Media distortion of Indiana’s religious freedom bill
‘Indiana Governor Signs Anti-Gay ‘Religious Freedom’ Bill At Private Ceremony,” blared the headline in the Huffington Post. “Lawmakers To ‘Clarify’ Anti-Gay Law,” screamed National Public Radio. “Indiana’s Pence tries to defend new anti-gay measure,” barked MSNBC. “Pence: Indiana ‘not going to change’ anti-LGBT law,” bellowed CNN.
Suddenly, Indiana hates gays. Thousands rushed into Indianapolis to protest the gay haters, the NCAA bashed the legislature for its homophobia, and big businesses like Angie’s List declared they would shun the state.
Never mind that the new law — the Religious Freedom Restoration Act, passed in a bipartisan vote — isn’t anti-anything, gay or otherwise. And forget that 19 other states have passed identical laws, and that President Obama supported just such a law when he was a state senator in Illinois. And don’t even think about the fact that President Bill Clinton signed into law a federal version with nearly identical language in 1993.
No, the media has made up a story that Indiana hates gays, that the new law will allow lynching of homosexuals in the streets, and there’s no stopping the liberal onslaught now.
“Yes or no, if a florist in Indiana refuses to serve a gay couple at their wedding, is that legal now in Indiana?” George Stephanopoulos, host of ABC’s “This Week” and a former Clinton flunkie, asked Indiana Gov. Mike Pence on Sunday. In fact, he asked the governor the same question a half-dozen times, often interrupting him as he demanded Mr. Pence simply admit that he hates gays.
“There’s been shameless rhetoric about my state,” Mr. Pence said, “and about this law and about its intention all over the Internet. People are trying to make it about one particular issue. And now you’re doing that as well.”
Mr. Pence explained that “the law does not apply, George, to disputes between individuals unless government action is involved. And in point of fact, in more than two decades, the Religious Freedom Restoration Act has never been used to undermine anti-discrimination laws in this country.”
He pointed out that the federal law “lays out a framework for ensuring that a very high level of scrutiny is given any time government action impinges on the religious liberty of any American.” And he said all the ruckus of discriminating against gays is a “red herring,” declaring that the law is about “government overreach.”
But none of that stopped the former press spokesman for President Clinton from pursuing his line of questioning: “Does that mean that Christians who want to refuse service or people of any other faith who want to refuse service to gays and lesbians, that it’s now legal in the state of Indiana? That’s the simple yes or no question.”
At least, that’s the question for the knee-jerk media that doesn’t bother to do its homework. For the record, here’s the language of the federal law: “Government may substantially burden a person’s exercise of religion only if it demonstrates that application of the burden to the person (1) is in furtherance of a compelling governmental interest; and (2) is the least restrictive means of furthering that compelling governmental interest.”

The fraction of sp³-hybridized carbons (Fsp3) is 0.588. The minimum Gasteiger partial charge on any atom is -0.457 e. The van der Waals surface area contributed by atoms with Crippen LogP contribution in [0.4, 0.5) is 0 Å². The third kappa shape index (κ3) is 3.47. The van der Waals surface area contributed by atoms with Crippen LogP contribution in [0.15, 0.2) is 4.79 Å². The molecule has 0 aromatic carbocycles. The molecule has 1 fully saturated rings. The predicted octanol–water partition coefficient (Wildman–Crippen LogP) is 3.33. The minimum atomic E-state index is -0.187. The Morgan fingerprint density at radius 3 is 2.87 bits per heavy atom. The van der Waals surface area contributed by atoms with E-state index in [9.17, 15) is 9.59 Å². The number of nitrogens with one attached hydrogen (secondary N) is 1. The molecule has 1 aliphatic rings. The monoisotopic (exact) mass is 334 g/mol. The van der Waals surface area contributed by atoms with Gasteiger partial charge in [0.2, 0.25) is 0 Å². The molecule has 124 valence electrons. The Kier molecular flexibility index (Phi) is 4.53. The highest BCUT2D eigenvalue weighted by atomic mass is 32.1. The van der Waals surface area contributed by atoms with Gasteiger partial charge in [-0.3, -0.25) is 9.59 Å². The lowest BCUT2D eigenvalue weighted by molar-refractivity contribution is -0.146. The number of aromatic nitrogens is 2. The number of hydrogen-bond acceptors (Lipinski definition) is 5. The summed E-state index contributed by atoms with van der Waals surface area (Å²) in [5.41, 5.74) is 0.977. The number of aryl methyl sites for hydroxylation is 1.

Here’s the language of the Indiana law: “A governmental entity may substantially burden a person’s exercise of religion only if the governmental entity demonstrates that application of the burden to the person: (1) is in furtherance of a compelling governmental interest; and (2) is the least restrictive means of furthering that compelling governmental interest.” Um. Nearly identical. But great minds still find the state law objectionable. Miley Cyrus called Mr. Pence an “a**hole,” and brilliant thinker Ashton Kusher wondered if Indiana would “allow Christian establishments to ban Jews from coming in?” Even Star Trek’s Sulu weighed in, saying he was “outraged.”
Hillary Rodham Clinton also jumped into the fray, saying it is “sad this new Indiana law can happen in America today.” And New York Sen. Chuck Schumer, who co-sponsored the federal legislation as a young member of the House, tweeted to the NCAA that his great state doesn’t “discriminate.” Asked by the Weekly Standard to explain his new objection to the law, he said, “Not right now.”
Let’s be clear: The new Indiana law does not legalize discrimination against anyone. No business can refuse to serve a patron because he or she is gay, black, Muslim, left-handed or anything else. The state law simply mirrors the federal law so that cases can be handled within Indiana — now the 20th state with such a law.
Those 20 laws have nothing to do with discriminating against gays — or any minority. They simply ban the government from discriminating against religious Americans.
Still, the aftermath is clear: Democrats and liberals, especially in the media, have no problem discriminating against religious Americans.
And as always with both, the ends justify the means.
Joseph Curl covered the White House and politics for a decade for The Washington Times. He can be reached at josephcurl@ gmail.com and on Twitter @josephcurl.